Everyone experiences anxiousness from time to time—but anxiety disorders are a little bit different. When it’s constant and severe, anxiety can be unpleasant, destructive, and life-altering. While some anxiety is actually good for your health and safety, anxiety disorders can really get in the way of your daily life.
What Is Anxiety?
There’s a difference between anxiety and anxiety disorders. Anxiety is a biological response to a perceived threat. When you sense something is off, your body kicks into gear to protect you. Your heart rate speeds up, your blood pressure increases, and you become hyper-alert. As a result, you’re better able to identify and react to danger.
What Are Anxiety Disorders?
If you have a type of anxiety disorder, you may experience frequent anxiety that is out of proportion to the actual threat (if there is one at all). This level of anxiety is so frequent or severe that it starts to interfere with your daily life and your function. You might start to avoid certain things, such as:
- Attending social events for fear of rejection
- Trying new things for fear of looking silly
- Pursuing major life goals for fear of failure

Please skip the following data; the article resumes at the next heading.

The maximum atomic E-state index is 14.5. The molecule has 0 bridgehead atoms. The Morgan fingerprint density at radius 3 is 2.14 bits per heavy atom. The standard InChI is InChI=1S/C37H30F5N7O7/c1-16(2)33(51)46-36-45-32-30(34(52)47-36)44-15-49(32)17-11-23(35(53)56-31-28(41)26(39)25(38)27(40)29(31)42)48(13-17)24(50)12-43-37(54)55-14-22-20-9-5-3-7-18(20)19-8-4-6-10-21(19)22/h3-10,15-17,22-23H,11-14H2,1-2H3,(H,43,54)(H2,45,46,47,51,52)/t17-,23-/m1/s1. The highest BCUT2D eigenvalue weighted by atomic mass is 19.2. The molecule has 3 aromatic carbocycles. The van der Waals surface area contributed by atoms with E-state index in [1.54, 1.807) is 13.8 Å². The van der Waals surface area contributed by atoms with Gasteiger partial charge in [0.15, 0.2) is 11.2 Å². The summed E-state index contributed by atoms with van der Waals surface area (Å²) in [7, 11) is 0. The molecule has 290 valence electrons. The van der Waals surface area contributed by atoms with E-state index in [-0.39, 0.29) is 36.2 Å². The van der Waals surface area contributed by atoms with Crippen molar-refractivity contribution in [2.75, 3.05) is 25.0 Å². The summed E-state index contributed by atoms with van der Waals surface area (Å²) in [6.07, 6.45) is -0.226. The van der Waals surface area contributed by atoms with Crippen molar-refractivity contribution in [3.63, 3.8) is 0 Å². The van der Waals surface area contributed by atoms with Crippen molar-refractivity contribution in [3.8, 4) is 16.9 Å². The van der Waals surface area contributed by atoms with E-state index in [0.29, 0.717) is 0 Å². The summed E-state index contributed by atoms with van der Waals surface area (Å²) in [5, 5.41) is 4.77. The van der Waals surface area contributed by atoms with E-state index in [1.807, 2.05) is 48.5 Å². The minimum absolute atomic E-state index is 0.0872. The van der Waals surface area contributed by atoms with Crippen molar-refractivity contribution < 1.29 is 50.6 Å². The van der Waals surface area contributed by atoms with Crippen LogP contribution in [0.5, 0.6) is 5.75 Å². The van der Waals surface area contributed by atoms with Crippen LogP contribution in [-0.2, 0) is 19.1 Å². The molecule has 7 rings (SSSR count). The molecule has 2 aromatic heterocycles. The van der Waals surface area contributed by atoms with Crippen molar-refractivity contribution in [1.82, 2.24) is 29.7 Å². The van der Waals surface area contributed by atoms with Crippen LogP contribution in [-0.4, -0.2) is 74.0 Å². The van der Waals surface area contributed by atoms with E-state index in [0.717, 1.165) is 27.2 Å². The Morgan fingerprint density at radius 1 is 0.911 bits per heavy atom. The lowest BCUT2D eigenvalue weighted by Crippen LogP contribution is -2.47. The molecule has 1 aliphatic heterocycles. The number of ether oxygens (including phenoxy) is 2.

- Entering relationships for fear of abandonment
There’s obviously truth to some of these fears: There is a risk of looking silly when you’re trying something new, or having someone you love leave you. However, to someone with an anxiety disorder, these fears become disproportionately large. They may go to great lengths to avoid the fear, to the extent that it starts to interfere with their life.
Although there are different anxiety disorders with different symptoms, one thing they have in common is rumination. This is repetitive, obsessive, internal questioning without seeking a solution. For example, someone may ruminate that their boss actually hates them and is looking for a reason to fire them, but they never actually seek feedback from their boss to get a better picture of their standing.
Getting Help for Mental Illness
If you believe your anxiety is hurting you more than it is helping you, it might be time to seek support from a doctor or mental health professional. Get more information here: